German Chancellor Angela Merkel has backed a proposal for a top European Union official to be given the power to veto member governments' budgets.
Mrs Merkel also suggested that the EU could set up a new fund to finance projects in struggling countries.
She was addressing Germany's Parliament ahead of an EU summit starting later today where leaders will debate tightening financial integration, creating a banking union and how to deal with the financial needs of Greece and Spain.
In a bid to keep European countries from overspending again in the future, Germany's finance minister argues that the EU's monetary affairs commissioner should have the power to veto budgets if they violate deficit rules.
Mrs Merkel acknowledged many nations do not want to concede to Brussels the power to intervene in budgets. However, she said her government will "continue to push for it".
"I am astonished that, no sooner does someone make a progressive proposal ... the cry immediately comes that this won't work, Germany is isolated, we can't do it," she said. "This is not how we build a credible Europe."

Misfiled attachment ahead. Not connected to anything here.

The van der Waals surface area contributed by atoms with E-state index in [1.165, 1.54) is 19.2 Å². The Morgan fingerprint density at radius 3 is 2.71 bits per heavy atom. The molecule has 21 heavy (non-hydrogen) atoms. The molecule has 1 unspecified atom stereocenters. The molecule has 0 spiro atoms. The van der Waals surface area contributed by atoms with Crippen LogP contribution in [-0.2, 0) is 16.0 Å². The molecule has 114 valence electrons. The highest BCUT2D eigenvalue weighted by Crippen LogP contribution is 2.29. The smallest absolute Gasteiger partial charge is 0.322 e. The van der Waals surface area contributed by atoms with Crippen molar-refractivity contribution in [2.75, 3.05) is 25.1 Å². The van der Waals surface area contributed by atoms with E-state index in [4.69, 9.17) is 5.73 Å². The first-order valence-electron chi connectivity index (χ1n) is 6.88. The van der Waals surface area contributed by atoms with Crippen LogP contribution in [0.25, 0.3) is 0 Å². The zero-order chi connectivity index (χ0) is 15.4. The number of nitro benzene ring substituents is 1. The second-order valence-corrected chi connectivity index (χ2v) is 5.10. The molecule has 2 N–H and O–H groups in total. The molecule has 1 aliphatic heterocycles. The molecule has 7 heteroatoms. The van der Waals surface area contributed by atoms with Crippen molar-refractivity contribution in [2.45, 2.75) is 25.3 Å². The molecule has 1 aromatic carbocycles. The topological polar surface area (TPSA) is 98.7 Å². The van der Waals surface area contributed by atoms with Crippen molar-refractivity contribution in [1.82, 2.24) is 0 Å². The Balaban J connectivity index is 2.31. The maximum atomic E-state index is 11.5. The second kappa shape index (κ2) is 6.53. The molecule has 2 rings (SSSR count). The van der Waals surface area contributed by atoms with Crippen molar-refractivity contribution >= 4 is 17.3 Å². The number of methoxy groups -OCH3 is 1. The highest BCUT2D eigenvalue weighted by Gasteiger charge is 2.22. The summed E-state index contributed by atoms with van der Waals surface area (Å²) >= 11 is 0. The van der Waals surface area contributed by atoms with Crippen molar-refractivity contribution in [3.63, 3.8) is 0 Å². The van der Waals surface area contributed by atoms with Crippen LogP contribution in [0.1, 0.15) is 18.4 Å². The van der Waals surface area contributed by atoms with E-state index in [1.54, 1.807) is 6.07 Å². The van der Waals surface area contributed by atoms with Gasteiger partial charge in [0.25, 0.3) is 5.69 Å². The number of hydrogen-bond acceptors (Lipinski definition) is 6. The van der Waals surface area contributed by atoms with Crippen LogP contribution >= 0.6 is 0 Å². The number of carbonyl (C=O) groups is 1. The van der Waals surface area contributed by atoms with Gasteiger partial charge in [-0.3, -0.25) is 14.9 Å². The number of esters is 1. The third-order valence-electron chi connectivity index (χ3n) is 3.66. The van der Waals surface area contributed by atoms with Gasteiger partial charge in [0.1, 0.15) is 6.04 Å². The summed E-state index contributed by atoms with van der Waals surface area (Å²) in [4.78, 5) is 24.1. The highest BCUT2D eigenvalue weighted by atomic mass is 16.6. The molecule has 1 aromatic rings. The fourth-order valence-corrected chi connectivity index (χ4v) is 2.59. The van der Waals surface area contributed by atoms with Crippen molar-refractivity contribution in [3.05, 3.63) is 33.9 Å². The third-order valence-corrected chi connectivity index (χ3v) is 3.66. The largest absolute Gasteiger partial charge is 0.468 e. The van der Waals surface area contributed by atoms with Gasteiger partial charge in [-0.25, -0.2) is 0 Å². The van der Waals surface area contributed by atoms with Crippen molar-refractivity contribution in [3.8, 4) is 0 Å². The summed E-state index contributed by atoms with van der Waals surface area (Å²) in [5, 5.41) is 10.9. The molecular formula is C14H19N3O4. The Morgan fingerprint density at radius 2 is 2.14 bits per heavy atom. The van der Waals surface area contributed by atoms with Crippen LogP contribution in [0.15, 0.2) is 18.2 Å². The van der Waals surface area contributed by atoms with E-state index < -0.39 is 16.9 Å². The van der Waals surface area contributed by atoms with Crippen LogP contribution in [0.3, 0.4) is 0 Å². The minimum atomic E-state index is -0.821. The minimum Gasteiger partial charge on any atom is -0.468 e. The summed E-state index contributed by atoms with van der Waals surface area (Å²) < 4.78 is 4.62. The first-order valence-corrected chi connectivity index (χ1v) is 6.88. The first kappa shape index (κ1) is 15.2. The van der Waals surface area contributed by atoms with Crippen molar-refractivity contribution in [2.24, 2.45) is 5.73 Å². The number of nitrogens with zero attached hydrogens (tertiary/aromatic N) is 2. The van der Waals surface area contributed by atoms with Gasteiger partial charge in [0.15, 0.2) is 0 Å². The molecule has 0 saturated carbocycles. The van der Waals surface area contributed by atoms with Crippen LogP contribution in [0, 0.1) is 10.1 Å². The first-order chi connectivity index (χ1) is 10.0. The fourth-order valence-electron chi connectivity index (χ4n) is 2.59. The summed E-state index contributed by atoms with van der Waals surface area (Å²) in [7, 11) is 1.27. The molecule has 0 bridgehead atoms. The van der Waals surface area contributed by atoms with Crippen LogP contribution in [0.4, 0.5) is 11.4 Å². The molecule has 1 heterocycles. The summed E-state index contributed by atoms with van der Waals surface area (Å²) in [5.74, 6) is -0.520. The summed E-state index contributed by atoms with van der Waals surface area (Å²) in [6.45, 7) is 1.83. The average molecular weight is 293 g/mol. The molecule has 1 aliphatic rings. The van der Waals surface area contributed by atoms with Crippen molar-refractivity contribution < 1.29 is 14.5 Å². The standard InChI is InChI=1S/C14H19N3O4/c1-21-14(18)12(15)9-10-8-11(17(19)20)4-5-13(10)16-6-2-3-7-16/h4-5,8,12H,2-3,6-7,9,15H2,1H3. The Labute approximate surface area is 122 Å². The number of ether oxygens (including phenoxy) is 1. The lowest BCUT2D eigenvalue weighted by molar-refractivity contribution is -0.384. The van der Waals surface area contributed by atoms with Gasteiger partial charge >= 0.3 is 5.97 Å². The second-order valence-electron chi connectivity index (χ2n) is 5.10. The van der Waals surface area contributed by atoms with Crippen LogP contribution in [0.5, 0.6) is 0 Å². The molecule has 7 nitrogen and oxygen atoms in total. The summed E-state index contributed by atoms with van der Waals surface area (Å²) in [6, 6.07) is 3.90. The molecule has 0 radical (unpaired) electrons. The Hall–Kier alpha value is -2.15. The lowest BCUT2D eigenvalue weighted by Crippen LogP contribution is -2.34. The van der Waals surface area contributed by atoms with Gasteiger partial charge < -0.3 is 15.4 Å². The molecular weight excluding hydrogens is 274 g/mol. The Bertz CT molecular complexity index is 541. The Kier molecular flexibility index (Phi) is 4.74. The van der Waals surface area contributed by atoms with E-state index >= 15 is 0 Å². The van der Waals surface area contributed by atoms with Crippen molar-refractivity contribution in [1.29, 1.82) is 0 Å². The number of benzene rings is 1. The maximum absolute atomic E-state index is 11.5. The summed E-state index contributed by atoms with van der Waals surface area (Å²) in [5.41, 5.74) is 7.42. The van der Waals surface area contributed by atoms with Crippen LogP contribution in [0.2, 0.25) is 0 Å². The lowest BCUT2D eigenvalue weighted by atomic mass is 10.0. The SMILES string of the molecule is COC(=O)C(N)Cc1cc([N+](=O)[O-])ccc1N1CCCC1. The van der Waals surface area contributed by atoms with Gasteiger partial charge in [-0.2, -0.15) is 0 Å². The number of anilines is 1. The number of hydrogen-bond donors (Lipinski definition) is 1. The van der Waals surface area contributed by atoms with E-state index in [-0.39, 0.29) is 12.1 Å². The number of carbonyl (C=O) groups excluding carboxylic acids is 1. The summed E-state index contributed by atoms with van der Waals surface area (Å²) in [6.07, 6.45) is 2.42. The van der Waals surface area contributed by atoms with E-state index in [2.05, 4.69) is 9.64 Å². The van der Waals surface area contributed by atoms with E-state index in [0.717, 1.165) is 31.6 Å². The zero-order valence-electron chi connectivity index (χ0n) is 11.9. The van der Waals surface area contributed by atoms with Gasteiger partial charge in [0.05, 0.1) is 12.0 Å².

Mrs Merkel again rejected the pooling of countries' debts, an idea favoured by struggling countries that hope to regain investor confidence to lower their borrowing costs.
But she suggested countries could make binding pledges to conduct reforms and be granted money for a limited period and for specific projects from a new fund, possibly paid for by a tax on financial transactions that Germany and 10 other countries have agreed to introduce.
Long-term proposals for overhauling the EU appear likely to play a leading role at this week's summit, with firm decisions not expected on more immediate matters.
Mrs Merkel again insisted that "quality must come before speed" as Europe works on setting up a continent-wide bank supervision system - something that many countries would like to have in place in January. Berlin says that is unrealistic.